When the 2004 Jeep Wrangler Unlimited arrives in showrooms in April, the Chrysler group will try to win back young men who miss the two-door Jeep Cherokee.
"We are going after the male who loved the Cherokee but didn't gravitate to the Jeep Liberty," says George Murphy, Chrysler group senior vice president of global marketing. "This vehicle is a solution because it has the look, feel and aura of the Cherokee."
The Jeep Wrangler Unlimited is a stretched version of the Wrangler. The wheelbase of the Unlimited is lengthened 10 inches, adding 15 inches to the vehicle's overall length. Cargo space increases 13 inches, and rear seat space grows 2 inches.
Jeep dropped the Cherokee after the 2001 model year. The Liberty arrived in the 2002 model year to compete against a new generation of small SUVs such as the Honda CR-V and Toyota RAV4.
"Liberty was a demonstration that you could grow the Jeep brand," says Jeff Bell, vice president of Jeep and Chrysler brand marketing. "It has a more modern style and more creature comforts than the Cherokee, which was 17 years old when it retired."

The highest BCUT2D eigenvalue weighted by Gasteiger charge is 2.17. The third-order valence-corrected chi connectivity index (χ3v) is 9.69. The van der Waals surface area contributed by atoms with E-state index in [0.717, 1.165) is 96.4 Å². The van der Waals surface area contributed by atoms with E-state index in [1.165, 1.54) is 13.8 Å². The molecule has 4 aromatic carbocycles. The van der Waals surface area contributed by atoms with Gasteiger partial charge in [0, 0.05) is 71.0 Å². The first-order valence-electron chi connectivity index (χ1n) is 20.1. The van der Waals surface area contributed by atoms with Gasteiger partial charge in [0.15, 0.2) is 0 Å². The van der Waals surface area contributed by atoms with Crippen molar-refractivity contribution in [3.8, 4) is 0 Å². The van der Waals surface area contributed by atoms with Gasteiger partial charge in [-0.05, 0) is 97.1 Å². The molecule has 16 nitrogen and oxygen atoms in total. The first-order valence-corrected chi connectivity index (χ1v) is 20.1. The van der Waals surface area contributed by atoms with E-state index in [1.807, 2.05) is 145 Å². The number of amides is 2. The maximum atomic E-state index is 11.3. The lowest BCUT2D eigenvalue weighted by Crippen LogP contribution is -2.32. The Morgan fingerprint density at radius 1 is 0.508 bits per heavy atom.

About 70 percent of Liberty buyers are new to the Jeep brand, Murphy says, fulfilling the vehicle's mission to expand the brand.
With the Unlimited, Jeep wants to recapture former owners. About 40 percent of Cherokee buyers opted for two-door models, Murphy says, creating a natural customer base for the two-door Unlimited.
The Unlimited is equipped with a 4.0-liter inline-six engine rated at 190 hp. A soft top is standard; a hard top is optional.
The Unlimited was developed from concept to production in 18 months, Murphy says. Advertising breaks in April.
Last week, Jeep said the Wrangler Unlimited will carry a base sticker price of $24,995, including destination charges. Wrangler stickers, including destination, start at $16,940 and go to $25,755.